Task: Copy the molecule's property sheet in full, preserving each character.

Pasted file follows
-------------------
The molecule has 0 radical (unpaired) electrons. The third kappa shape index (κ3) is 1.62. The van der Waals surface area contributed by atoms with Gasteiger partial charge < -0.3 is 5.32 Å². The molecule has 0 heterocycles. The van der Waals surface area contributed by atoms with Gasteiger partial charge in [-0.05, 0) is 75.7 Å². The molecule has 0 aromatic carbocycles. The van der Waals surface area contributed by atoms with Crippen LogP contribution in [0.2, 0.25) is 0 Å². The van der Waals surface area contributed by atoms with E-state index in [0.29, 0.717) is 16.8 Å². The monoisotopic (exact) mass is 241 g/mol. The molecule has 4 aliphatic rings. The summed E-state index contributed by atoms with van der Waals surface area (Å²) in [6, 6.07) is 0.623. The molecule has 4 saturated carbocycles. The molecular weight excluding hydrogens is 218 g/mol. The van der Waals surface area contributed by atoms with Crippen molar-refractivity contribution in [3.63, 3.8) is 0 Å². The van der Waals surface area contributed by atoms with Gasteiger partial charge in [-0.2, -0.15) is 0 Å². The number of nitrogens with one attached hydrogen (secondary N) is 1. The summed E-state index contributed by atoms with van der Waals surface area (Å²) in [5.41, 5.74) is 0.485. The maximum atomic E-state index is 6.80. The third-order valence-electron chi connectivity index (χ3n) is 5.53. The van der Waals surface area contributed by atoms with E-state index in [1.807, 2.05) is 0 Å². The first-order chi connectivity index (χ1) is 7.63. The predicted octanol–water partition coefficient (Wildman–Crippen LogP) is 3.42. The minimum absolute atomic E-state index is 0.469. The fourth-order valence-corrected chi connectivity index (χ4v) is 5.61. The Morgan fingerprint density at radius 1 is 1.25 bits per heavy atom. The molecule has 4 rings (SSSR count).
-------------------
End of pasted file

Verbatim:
The molecule has 0 radical (unpaired) electrons. The third kappa shape index (κ3) is 1.62. The van der Waals surface area contributed by atoms with Gasteiger partial charge < -0.3 is 5.32 Å². The molecule has 0 heterocycles. The van der Waals surface area contributed by atoms with Gasteiger partial charge in [-0.05, 0) is 75.7 Å². The molecule has 0 aromatic carbocycles. The van der Waals surface area contributed by atoms with Crippen LogP contribution in [0.2, 0.25) is 0 Å². The van der Waals surface area contributed by atoms with E-state index in [0.29, 0.717) is 16.8 Å². The monoisotopic (exact) mass is 241 g/mol. The molecule has 4 aliphatic rings. The summed E-state index contributed by atoms with van der Waals surface area (Å²) in [6, 6.07) is 0.623. The molecule has 4 saturated carbocycles. The molecular weight excluding hydrogens is 218 g/mol. The van der Waals surface area contributed by atoms with Crippen molar-refractivity contribution in [3.63, 3.8) is 0 Å². The van der Waals surface area contributed by atoms with Gasteiger partial charge in [-0.2, -0.15) is 0 Å². The number of nitrogens with one attached hydrogen (secondary N) is 1. The summed E-state index contributed by atoms with van der Waals surface area (Å²) in [5.41, 5.74) is 0.485. The maximum atomic E-state index is 6.80. The third-order valence-electron chi connectivity index (χ3n) is 5.53. The van der Waals surface area contributed by atoms with E-state index in [1.807, 2.05) is 0 Å². The first-order chi connectivity index (χ1) is 7.63. The predicted octanol–water partition coefficient (Wildman–Crippen LogP) is 3.42. The minimum absolute atomic E-state index is 0.469. The fourth-order valence-corrected chi connectivity index (χ4v) is 5.61. The Morgan fingerprint density at radius 1 is 1.25 bits per heavy atom. The molecule has 4 rings (SSSR count).